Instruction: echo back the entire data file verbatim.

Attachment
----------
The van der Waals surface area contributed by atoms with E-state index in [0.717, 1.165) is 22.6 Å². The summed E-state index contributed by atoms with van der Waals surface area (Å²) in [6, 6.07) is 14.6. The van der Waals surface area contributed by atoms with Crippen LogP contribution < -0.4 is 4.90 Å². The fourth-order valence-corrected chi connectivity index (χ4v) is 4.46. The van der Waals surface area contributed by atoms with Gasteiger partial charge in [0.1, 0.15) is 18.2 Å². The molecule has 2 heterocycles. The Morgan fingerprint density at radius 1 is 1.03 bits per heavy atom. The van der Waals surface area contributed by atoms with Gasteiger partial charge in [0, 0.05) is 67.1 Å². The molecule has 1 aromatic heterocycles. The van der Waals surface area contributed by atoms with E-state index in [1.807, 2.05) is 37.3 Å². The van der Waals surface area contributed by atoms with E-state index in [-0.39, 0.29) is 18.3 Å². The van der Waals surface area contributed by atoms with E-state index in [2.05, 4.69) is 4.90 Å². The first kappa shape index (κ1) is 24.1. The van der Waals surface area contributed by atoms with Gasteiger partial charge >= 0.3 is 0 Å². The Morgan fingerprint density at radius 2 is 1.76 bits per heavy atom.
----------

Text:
The van der Waals surface area contributed by atoms with E-state index in [0.717, 1.165) is 22.6 Å². The summed E-state index contributed by atoms with van der Waals surface area (Å²) in [6, 6.07) is 14.6. The van der Waals surface area contributed by atoms with Crippen LogP contribution < -0.4 is 4.90 Å². The fourth-order valence-corrected chi connectivity index (χ4v) is 4.46. The van der Waals surface area contributed by atoms with Gasteiger partial charge in [0.1, 0.15) is 18.2 Å². The molecule has 2 heterocycles. The Morgan fingerprint density at radius 1 is 1.03 bits per heavy atom. The van der Waals surface area contributed by atoms with Gasteiger partial charge in [0, 0.05) is 67.1 Å². The molecule has 1 aromatic heterocycles. The van der Waals surface area contributed by atoms with E-state index in [1.807, 2.05) is 37.3 Å². The van der Waals surface area contributed by atoms with E-state index in [-0.39, 0.29) is 18.3 Å². The van der Waals surface area contributed by atoms with E-state index in [2.05, 4.69) is 4.90 Å². The first kappa shape index (κ1) is 24.1. The van der Waals surface area contributed by atoms with Gasteiger partial charge >= 0.3 is 0 Å². The Morgan fingerprint density at radius 2 is 1.76 bits per heavy atom.